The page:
Developing an advocacy strategy with the IRS
Jeff Gentry | Vice President | August 1, 2016
It’s a bit scary to draft this post while there’s still a few working days left in July… The IRS & SSA, both of which NCS works very tightly with, have thrown NCS and our clients some pretty nasty curve balls over the last month or so. Here’s a sampling of how our firm and our clients achieved 100% success in complying with the new rules.
Communication with our clients was every bit the largest component to executing our strategy specific to the new IRS requirements. NCS’ Governmental Advocacy group had an onsite meeting with the IRS a few weeks prior to June 23rd, when the IRS released their Memorandum detailing the timeline and deliverables of their new security program. Admittedly, there was very little warning of what was coming. At its core, the Memorandum announced client and IVES participant* vetting procedures that contained in some parts much of what NCS had advocated for over the last 22 years. NCS wanted to be better vetted, as did many of our fellow IVES participants. Since we introduced TRV Services in 1994, our clients had been vetted in a manner closely mirroring the on-boarding procedures the credit repositories had required for those accessing credit infiles. These procedures included on-site inspections, background screening, business credit reports, etc.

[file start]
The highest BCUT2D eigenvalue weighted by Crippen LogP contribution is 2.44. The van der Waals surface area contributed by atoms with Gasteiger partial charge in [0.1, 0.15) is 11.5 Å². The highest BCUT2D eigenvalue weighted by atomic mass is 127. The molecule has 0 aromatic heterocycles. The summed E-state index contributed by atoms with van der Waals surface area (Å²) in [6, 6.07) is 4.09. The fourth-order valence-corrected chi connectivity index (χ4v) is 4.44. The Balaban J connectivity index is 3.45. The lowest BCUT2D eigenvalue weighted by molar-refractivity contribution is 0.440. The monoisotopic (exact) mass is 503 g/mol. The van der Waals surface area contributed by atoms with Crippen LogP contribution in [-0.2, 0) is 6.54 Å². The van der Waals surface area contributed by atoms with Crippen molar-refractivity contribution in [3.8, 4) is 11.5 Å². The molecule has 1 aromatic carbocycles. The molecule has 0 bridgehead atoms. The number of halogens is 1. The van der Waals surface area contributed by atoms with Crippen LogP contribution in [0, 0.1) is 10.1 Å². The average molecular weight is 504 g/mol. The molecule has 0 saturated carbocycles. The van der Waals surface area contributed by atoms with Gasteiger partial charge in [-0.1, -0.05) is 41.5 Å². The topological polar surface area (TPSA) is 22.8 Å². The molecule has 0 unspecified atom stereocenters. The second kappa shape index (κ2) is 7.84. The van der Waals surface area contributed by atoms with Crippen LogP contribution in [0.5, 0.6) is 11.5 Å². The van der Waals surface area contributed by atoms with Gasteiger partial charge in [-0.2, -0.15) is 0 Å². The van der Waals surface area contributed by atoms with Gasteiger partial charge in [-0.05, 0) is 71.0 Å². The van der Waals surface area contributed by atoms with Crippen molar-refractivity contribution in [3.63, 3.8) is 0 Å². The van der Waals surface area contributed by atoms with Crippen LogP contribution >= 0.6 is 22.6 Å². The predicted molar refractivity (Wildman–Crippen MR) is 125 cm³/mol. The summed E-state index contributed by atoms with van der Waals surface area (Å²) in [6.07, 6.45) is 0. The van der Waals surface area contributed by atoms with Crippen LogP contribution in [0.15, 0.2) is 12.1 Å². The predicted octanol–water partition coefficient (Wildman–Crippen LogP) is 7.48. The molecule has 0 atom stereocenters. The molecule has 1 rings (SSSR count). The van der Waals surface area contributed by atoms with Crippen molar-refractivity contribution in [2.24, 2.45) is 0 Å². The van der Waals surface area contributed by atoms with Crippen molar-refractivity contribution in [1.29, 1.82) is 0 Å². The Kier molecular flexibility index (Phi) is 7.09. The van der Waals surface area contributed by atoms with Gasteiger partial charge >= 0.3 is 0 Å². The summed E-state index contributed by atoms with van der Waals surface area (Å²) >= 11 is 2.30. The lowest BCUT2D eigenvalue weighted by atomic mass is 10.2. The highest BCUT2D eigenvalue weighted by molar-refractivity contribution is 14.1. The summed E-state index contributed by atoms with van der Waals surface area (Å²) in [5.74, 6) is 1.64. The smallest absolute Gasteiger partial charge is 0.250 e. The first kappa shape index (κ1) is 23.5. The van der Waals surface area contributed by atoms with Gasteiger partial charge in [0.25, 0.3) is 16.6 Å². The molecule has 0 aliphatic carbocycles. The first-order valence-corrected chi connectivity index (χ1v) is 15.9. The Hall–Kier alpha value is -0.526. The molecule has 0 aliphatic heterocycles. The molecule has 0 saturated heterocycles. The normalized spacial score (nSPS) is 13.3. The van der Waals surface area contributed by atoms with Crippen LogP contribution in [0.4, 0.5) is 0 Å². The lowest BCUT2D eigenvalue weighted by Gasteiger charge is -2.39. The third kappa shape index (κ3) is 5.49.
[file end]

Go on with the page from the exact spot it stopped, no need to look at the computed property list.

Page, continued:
The understood objective of the IRS rules was greater transparency and certification of who was accessing IRS transcripts (KYC). However, the procedures the IRS employed to better know their customer within the original timeline to enact these procedures was unattainable. I’m not aware of the IRS’ soliciting any industry feedback on the effect the procedures would have upon the mortgage industry, and whether there was any chance of having them fully enacted within 6 working days, which was an absurd timeline. It was the week leading up to July 4th for heaven’s sake. Everyone is taking at least a day off or two.
Our team spent many, many uninterrupted hours developing an advocacy strategy with the IRS, pulling together other IVES participants in our common cause and working together with our trade groups, such as the MBA and CDIA. In the end, the IRS conceded an additional 15 calendar days. Throughout each step, we e-mailed and called virtually each of our clients to alert them of our strategy and policy design. It’s a fine line of not overburdening clients with information, and I believe we struck a good balance. We blended our compliance and certification procedures with existing procedures each client had in place. In the end, we achieved 100% compliance by the IRS’ stated due date. Our clients never stopped closing loans due to the IRS’ rules.
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